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In 2011, community nursing services were reorganised in England in response to a national policy initiative, but little is known about the impact of these changes. A total…
In 2011, community nursing services were reorganised in England in response to a national policy initiative, but little is known about the impact of these changes. A total of three dominant approaches emerged: (1) integration of community nursing services with an acute hospital provider, (2) integration with a mental health provider and (3) the establishment of a stand-alone organisation, i.e. without structural integration. The authors explored how these approaches influenced the trends in emergency hospital admissions and bed day use for older people.
The methodology was a longitudinal ecological study using panel data over a ten-year period from April 2006 to March 2016. This study’s outcome measures were (1) emergency hospital admissions and (2) emergency hospital bed use, for people aged 65+ years in 140 primary care trusts (PCTs) in England.
The authors found no statistically significant difference in the post-intervention trend in emergency hospital admissions between those PCTS that integrated community nursing services with an acute care provider and those integrated with a mental health provider (IRR 0.999, 95% CI 0.986–1.013) or those that did not structurally integrate services (IRR 0.996, 95% CI 0.982–1.010). The authors similarly found no difference in the trends for emergency hospital bed use.
PCTs were abolished in 2011 and replaced by clinical commissioning groups in 2013, but the functions remain.
The authors found no evidence that any one structural approach to the integration of community nursing services was superior in terms of reducing emergency hospital use in older people.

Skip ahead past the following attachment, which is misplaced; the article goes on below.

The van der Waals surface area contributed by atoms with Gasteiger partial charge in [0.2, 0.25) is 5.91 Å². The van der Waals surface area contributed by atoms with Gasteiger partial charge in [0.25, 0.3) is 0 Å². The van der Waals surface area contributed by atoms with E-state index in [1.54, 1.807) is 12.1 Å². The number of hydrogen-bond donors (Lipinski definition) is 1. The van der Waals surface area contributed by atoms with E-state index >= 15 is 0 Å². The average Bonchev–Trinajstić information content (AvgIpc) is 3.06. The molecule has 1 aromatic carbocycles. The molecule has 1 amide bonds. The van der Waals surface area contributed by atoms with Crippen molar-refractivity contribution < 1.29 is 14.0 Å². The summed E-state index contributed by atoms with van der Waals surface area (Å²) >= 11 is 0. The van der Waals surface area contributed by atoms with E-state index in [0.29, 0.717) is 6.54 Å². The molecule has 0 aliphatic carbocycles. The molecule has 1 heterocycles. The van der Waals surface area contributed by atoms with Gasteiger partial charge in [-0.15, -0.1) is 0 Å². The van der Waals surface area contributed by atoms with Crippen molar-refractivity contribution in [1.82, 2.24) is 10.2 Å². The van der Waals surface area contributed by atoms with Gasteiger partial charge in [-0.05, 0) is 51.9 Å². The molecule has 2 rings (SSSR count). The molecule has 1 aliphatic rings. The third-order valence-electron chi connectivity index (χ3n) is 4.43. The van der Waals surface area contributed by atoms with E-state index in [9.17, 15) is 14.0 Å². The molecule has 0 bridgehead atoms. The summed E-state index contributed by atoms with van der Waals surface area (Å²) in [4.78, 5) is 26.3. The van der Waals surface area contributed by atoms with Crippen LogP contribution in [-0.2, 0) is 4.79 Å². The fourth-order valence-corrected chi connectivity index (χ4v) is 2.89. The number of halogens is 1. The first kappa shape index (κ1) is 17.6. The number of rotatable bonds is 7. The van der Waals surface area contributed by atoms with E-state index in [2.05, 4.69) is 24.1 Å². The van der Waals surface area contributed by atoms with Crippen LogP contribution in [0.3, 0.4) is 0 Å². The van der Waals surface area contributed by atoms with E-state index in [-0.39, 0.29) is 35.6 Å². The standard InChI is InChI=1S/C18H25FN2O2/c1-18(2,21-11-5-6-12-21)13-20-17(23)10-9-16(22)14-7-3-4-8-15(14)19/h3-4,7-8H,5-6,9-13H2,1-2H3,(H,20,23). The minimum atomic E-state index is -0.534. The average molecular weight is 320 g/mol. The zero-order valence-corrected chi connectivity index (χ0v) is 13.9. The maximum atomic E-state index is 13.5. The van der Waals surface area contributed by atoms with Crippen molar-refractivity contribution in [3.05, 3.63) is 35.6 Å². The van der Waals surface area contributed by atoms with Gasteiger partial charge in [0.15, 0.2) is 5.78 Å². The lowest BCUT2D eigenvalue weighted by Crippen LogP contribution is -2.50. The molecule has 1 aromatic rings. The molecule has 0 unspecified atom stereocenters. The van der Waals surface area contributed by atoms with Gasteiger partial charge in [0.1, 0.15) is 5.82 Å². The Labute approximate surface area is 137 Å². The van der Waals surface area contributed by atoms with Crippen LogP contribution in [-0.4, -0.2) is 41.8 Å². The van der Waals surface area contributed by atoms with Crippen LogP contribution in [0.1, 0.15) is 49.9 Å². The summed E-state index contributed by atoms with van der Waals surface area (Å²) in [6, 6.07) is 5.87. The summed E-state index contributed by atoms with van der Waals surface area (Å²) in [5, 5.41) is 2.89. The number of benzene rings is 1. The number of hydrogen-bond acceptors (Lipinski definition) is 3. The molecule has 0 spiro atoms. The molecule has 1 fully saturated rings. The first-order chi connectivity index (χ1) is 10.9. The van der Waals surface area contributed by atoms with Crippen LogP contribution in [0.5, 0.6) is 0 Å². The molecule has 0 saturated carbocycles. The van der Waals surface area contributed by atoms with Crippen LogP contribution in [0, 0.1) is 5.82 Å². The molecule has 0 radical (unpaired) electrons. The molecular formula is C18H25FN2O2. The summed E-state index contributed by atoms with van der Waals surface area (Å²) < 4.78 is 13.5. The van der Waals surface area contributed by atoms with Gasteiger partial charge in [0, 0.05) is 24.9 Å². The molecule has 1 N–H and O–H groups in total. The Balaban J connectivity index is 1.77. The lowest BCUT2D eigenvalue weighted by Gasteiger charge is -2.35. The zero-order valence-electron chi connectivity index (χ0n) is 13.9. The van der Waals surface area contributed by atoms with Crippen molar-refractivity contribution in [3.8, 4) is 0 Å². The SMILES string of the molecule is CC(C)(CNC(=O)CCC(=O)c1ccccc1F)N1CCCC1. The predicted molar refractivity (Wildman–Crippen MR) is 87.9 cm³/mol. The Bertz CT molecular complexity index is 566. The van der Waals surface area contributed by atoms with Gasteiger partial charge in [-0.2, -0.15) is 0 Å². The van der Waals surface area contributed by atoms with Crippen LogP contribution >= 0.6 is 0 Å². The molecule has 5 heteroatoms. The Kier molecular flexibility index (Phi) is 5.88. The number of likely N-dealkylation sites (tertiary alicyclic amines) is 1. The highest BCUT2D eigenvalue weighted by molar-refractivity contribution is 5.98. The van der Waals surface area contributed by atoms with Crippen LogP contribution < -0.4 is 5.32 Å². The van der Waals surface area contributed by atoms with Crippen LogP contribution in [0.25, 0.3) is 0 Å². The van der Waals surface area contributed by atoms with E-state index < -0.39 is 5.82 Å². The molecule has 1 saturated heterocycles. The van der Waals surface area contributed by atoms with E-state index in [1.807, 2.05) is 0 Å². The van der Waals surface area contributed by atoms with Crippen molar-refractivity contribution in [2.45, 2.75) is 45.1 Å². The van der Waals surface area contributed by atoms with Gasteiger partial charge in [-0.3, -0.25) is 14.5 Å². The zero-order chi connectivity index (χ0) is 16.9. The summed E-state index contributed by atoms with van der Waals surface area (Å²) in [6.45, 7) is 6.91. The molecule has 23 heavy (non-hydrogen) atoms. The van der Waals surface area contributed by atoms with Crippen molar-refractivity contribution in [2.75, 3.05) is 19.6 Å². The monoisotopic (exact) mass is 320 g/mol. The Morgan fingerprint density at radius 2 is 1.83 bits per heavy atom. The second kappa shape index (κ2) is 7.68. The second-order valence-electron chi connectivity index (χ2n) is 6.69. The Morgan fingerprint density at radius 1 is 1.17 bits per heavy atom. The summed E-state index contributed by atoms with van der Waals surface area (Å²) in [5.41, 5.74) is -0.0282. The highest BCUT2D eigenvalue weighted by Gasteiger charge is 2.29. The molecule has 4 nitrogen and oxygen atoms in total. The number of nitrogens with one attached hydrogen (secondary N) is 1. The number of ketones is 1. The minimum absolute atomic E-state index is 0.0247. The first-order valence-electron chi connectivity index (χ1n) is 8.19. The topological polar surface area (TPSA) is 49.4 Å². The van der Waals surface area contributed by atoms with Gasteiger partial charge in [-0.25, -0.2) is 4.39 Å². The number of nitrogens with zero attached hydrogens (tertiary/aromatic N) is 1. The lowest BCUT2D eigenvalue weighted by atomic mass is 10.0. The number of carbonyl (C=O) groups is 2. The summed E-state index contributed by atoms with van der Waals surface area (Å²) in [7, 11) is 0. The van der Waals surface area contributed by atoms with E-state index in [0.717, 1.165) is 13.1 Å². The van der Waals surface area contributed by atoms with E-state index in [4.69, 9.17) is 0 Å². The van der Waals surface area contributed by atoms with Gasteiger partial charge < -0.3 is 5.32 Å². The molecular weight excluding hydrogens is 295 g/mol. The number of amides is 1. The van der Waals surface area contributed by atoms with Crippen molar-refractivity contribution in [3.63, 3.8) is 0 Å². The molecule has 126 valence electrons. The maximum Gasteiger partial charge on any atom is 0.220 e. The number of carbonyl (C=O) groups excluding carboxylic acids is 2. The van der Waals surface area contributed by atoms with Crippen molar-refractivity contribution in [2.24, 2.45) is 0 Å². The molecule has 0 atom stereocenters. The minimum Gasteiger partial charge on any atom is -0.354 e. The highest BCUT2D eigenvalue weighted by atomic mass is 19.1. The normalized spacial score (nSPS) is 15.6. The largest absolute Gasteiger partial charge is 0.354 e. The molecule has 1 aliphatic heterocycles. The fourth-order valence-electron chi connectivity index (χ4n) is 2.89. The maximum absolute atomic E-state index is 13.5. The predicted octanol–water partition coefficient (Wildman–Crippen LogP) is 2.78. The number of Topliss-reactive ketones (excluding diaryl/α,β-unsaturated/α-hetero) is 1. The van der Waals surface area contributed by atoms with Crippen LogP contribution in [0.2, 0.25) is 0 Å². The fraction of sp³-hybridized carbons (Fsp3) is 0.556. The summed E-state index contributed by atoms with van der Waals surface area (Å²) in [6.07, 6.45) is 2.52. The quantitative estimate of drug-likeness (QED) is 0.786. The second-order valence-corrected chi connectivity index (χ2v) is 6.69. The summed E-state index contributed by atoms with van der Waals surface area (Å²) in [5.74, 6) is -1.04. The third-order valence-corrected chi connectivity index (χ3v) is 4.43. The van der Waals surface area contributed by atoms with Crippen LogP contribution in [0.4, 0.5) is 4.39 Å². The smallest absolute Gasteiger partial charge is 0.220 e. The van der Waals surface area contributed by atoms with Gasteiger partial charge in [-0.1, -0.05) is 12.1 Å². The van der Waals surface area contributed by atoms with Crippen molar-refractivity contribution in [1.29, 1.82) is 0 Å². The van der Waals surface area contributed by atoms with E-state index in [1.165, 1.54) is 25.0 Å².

As far as the authors are aware, previous studies have not examined the impact of alternative approaches to integrating community nursing services on healthcare use.
The purpose of this paper is to outline relevant policies on the integration of health and social care (HSC) in the four home nations: Scotland, Wales, Northern Ireland…
The purpose of this paper is to outline relevant policies on the integration of health and social care (HSC) in the four home nations: Scotland, Wales, Northern Ireland and England and offer a comparison of emphasis and approaches and draw out general insights on the implementation of integrated care policy.
The paper is written as a piece of critical reflection by drawing on the authors’ knowledge and expertise and wider evidence where available.
Since 2010, HSC integration has started to diverge significantly in the four constituent countries of the UK. Although England and Wales have undergone considerable re-organisation of the NHS, Scotland and Northern Ireland have largely been marked by organisational continuity. However, beyond organisational differences, policy approaches, policy emphases and implementation strategies have also started to show considerable dissimilarity across the UK. An important contributory factor may be different ideological perspectives on the role of competition and pilots, partnership, patient choice and organisational incentives to bring about change in the field.
The paper identifies a serious lack of comparative research in integration policy, despite the considerable opportunities for quasi-experimental studies. This lack of empirical research impedes shared learning across the home nations.
The paper presents a descriptive comparison of current integration policy between HSC providers in the four home nations. It reveals considerable opportunities for further research and comparative modelling of integration approaches.